and projects relying on state and local financing.     

Notably,
a book minimum tax was attempted in the late 1980s and ultimately failed, with
bipartisan acknowledgement that the policy was unworkable.  The policy
proved so flawed that it was rejected resoundingly by Republicans and Democrats
alike after three short years in law.  As the then-Democrat Ways and Means
Chairman observed, “When used for tax purposes, the book income concept not
only invites manipulation, but can lead to inequitable results because of
timing differences between tax and accounting rules.”   This is a
widely held view among experts.  As the American Institute of CPAs (AICPA)
stated, “Income tax provisions should not influence company decisions as to the
adoption of accounting methods.  These types of distortions could
potentially harm shareholders and creditors who depend on financial statements
for important information.  Public policy taxation goals should not have a
role in influencing accounting standards or the resulting financial
reporting.  Independence and objectivity of accounting standards are the backbone
of our capital markets system.”   A book minimum tax, however
well-intentioned, will introduce more, not less, unfairness and uncertainty
into our tax system.  

Simply
stated, book income is not calculated and reported for tax purposes, and taxable
income is not calculated and reported to provide a statement of financial
condition for investors.  Blending the two would muddle different concepts
and purposes, to the detriment of both tax policy and standards of
accounting.   

Also
of significant concern is this proposal’s delegation of Congressional
tax-writing authority to an unelected and unaccountable board, such as the
Financial Accounting Standards Board.  As noted by AICPA, “[I]mposing tax
according to financial statement income takes the definition of taxable income
out of Congress’s hands and puts it into the hands of industry regulators and
others.”   However, these industry regulators and others are not best
suited to carry out a role that would be by its very nature both political and
policy driven.  Rather than abdicate its responsibility to an unelected
and unaccountable board, Congress should continue to fulfill its constitutional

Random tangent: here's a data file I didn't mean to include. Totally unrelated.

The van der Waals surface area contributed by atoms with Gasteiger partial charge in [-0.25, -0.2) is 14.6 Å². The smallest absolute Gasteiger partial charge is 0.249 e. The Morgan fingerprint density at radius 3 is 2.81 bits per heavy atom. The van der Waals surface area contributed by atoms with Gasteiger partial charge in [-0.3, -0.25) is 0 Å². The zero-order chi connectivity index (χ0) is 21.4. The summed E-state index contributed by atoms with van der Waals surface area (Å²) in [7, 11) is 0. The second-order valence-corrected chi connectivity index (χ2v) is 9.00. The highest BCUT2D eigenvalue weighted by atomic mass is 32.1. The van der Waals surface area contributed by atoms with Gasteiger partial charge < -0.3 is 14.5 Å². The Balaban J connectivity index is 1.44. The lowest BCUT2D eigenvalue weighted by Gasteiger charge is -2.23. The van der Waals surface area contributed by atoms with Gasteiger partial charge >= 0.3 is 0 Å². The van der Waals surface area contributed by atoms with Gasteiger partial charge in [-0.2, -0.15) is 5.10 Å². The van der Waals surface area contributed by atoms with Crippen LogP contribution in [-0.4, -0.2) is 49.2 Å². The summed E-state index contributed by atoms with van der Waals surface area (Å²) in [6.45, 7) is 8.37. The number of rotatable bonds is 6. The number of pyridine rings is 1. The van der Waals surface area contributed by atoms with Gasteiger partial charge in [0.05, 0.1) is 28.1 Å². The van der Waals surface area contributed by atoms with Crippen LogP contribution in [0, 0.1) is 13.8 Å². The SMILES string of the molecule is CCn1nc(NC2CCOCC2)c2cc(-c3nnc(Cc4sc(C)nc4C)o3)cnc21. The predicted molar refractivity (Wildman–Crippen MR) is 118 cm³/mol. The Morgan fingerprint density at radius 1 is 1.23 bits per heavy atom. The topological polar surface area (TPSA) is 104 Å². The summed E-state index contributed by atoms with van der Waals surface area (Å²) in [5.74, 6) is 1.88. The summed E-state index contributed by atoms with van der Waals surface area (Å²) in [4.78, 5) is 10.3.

obligations to the American people by remaining firmly in control of the
tax-writing process. 

While
we oppose many of the tax proposals included in the Build Back Better Act, our
concerns about fundamental flaws of the book minimum tax are shared
overwhelmingly by policy experts.  Economists acknowledge that the book
minimum tax will increase the cost of capital for affected companies, and
distortions will arise because “[c]ompanies in similar economic situations
could face vastly different costs of capital for the same
investment.”   Similar concerns have even been raised within
President Biden’s Treasury Department.  According to the Washington Post,
officials in the Treasury Department’s Office of Tax Policy expressed concerns
that “the new 15 percent minimum tax could lead to unintended consequences –
such as limiting clean energy investment – and prove difficult to implement
while making the tax code less efficient.”  

Even
more alarming is that this proposal, which would affect hundreds of American
companies, millions of American jobs, and a massive share of the American
economy, is being pursued without proper consideration by either the Senate
Finance Committee or the House Ways and Means Committee in a hearing or
markup.  As a result, unintended consequences are sure to follow,
requiring carve-outs beyond the one recently and hastily added for pension
plans.  Given the apparent delay in the Senate’s processing of H.R. 5376,
there is ample time for the Senate Finance Committee to properly consider this
legislation and contemplate its effect on Congress’s constitutional authority
over the tax-writing process.  Setting important tax policies that will
affect all Americans requires a formal markup process, as was done with the Tax
Cuts and Jobs Act in 2017, to allow input from both sides, instead of
unilateral and partisan decision-making.     




































































Sincerely,


https://www.finance.senate.gov/ranking-members-news/finance-committee-republicans-congress-should-close-the-book-on-the-failed-book-minimum-tax